Cloned Cows Produce Human Antibodies
By Merritt McKinney

NEW YORK (Reuters Health) - Scientists in Japan and the US have cloned cows that produce human antibodies, an achievement that holds promise for treating certain diseases.
While researchers have produced human antibody-generating mice, cows can produce much larger quantities. However, more work needs to be done before the antibodies can be used in humans. Researchers must purify the human antibodies from cow proteins and ensure that the final product is free of animal viruses.
Though the process of using cows as antibody factories is still in the early stages, the approach may avoid several of the difficulties in making sufficient quantities of the antibodies.
Dr. James M. Robl, the president and chief scientific officer of Hematech, the South Dakota biotechnology company that conducted the research with the Japanese brewing company Kirin, told Reuters Health, "Hematech and Kirin have successfully transferred a major component of the human immune system into cows. This gives us the ability to produce a wide variety of complex, natural therapeutics that will help people to fight many different kinds of disease."
According to Robl, the product produced by the cows is a complex mix of antibodies known as polyclonal antibodies that can be used as a supplement to or substitute for antibiotics, antiviral compounds and vaccines.
Polyclonal antibodies are currently derived from donated human blood and are infused into patients to help fight infection. Polyclonal antibodies are used in a variety of patients, typically those who need the immune system boost, and such patients could theoretically be candidates for the cow-derived product.
"It would be particularly useful," Robl said, "for patients who have difficulty fighting disease, such as children, the elderly, patients recovering from trauma or surgery, organ transplant patients and individuals with certain kinds of genetic defects."
A report on the research is being published in the advance online edition of the journal Nature Biotechnology.
Using cows to produce polyclonal antibodies may avoid some of the problems that currently limit their supply, Dr. Yann Echelard of GTC Biotherapeutics, Inc. in Framingham, Massachusetts, told Reuters Health.
According to Echelard, who was not involved with the research, human antibodies called gamma-globulins or intravenous immunoglobulins (IVIGs) are used to treat many conditions, including autoimmune diseases and some infections. Right now, these IVIGs are collected from pooled blood from human donors, Echelard said.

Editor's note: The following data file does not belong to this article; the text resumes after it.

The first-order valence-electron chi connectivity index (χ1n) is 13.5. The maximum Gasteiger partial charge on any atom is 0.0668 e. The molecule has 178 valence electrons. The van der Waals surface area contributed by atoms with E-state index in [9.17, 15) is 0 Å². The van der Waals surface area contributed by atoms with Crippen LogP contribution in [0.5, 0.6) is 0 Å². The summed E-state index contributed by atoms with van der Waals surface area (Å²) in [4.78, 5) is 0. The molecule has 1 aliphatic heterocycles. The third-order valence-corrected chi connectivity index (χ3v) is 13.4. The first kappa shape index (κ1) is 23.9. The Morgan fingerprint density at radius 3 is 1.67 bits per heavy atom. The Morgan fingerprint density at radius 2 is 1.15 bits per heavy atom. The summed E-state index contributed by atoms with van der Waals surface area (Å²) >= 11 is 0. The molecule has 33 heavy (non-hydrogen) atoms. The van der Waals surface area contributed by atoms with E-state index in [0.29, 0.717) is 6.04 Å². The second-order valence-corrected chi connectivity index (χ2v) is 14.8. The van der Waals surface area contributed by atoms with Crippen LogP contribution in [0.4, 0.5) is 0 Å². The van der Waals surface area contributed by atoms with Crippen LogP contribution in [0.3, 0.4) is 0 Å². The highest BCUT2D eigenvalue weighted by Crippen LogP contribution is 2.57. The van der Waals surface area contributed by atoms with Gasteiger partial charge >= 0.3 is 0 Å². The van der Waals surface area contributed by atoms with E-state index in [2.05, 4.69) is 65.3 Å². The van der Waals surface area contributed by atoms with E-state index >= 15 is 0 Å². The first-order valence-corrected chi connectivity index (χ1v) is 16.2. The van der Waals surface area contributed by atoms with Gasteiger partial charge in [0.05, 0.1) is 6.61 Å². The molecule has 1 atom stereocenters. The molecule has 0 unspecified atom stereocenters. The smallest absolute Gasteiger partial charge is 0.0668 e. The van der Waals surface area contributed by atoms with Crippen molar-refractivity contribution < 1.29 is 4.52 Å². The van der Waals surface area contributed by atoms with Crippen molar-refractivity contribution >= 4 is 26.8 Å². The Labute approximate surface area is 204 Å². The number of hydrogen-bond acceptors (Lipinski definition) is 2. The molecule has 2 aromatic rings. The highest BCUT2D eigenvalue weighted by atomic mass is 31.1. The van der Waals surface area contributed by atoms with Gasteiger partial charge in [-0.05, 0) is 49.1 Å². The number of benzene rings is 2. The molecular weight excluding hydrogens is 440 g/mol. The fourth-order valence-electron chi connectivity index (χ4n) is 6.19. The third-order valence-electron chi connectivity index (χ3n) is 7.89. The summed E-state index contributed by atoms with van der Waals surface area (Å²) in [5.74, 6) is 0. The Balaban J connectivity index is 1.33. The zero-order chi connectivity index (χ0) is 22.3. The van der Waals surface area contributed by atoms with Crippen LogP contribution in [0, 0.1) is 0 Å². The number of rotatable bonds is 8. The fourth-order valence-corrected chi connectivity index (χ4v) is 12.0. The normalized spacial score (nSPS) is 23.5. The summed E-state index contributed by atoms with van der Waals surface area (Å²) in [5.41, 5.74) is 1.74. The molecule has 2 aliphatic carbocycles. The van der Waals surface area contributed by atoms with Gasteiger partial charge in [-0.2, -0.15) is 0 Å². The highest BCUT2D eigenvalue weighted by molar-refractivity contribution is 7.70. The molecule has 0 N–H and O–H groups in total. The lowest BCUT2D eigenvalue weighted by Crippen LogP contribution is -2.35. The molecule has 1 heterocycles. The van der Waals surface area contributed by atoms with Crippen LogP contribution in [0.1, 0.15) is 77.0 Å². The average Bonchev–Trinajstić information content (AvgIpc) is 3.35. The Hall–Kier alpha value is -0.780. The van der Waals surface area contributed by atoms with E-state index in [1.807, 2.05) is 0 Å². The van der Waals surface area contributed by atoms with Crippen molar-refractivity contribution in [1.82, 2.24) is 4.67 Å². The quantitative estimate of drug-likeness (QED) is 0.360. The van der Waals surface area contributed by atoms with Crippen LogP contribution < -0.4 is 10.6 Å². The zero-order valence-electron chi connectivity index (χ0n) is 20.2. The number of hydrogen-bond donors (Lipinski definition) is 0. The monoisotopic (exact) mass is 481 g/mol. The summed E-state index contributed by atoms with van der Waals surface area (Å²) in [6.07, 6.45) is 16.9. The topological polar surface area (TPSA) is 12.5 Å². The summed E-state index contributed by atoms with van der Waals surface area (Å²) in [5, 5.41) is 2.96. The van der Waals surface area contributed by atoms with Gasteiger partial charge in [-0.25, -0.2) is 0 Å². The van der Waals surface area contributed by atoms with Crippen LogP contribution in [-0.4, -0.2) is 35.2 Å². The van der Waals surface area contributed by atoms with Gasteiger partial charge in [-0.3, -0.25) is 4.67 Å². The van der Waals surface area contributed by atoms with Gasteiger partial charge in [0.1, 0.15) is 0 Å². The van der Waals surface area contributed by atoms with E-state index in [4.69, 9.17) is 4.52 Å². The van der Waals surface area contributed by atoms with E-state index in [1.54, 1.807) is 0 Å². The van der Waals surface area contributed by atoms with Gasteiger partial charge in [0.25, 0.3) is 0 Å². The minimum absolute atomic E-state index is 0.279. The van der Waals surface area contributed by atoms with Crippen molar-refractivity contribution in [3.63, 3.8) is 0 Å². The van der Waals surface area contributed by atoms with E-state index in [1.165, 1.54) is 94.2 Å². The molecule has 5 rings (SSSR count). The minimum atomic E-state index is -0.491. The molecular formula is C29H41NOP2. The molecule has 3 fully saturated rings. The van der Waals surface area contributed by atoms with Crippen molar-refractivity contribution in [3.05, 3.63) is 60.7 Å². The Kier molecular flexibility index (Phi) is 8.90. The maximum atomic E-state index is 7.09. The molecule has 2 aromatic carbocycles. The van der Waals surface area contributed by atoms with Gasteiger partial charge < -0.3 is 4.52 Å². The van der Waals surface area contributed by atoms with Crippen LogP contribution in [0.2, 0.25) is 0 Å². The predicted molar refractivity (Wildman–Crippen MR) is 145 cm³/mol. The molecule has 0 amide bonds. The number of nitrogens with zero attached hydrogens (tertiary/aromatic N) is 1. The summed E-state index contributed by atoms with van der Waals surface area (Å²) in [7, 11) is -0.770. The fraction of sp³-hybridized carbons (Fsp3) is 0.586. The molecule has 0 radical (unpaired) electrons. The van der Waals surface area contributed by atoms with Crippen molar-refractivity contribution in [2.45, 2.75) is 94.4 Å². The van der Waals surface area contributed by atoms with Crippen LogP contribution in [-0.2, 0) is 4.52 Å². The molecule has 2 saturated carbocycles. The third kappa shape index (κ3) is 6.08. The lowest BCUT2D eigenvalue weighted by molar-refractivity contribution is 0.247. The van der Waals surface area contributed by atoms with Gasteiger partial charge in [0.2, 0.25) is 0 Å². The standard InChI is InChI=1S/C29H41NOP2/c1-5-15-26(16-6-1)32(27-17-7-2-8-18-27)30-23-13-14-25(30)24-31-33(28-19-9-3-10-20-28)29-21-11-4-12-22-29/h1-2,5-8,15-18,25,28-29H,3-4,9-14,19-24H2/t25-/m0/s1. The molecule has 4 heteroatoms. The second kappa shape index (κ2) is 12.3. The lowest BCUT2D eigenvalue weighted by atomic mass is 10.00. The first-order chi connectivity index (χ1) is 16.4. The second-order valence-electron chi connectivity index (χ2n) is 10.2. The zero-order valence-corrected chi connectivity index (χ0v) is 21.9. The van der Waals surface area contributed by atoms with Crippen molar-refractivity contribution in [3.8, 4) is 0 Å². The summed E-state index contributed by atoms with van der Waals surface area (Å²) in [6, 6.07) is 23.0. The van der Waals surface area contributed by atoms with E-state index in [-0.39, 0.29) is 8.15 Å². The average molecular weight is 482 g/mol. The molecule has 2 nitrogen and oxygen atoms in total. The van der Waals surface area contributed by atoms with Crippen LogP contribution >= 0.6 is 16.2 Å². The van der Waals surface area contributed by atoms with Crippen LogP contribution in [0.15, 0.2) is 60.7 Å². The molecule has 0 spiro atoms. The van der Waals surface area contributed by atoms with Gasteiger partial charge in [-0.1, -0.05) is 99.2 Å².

"This limits supply and also creates risk of transmission of infections," he pointed out. "With cows, one would be able to overcome supply issues, reduce infectious risk and create even better IVIGs by immunizing the cows with specific targets," such as HIV, the virus that causes AIDS.
But for the process to be practical, Echelard said that it is "very likely" that the cows' own antibody genes will have to be deactivated "so their expression does not interfere with the expression of the human genes. It should be very doable, but labor intensive." He added that it will be important to develop a purification process that is efficient at separating human antibodies from cow ones.
Robl also noted that the work is not over yet. He said, "The first step in the project, which we have accomplished, is to put the human immune system genes into cows. The second step, which is in progress, is to remove the cow immune system genes." Once both steps are completed, Robl said, "we will be ready for production."
Echelard noted that, as is the case with all new therapies, any antibodies derived from cows would have to undergo full clinical trials to prove their effectiveness.
In the experiments, Robl's team inserted an artificial human chromosome into fibroblasts--connective tissue cells--and used the cells to clone cow embryos. The chromosome carried the genes for two proteins that make human antibodies. The cloned embryos eventually formed four healthy calves that produced human antibodies in their blood.
Previously, mice were cloned to produce human antibodies, but cows offer the advantage of producing very large numbers of antibodies, according to the report.
SOURCE: Nature Biotechnology 2002;10.1038/nbt727.


This Site Served by TheHostPros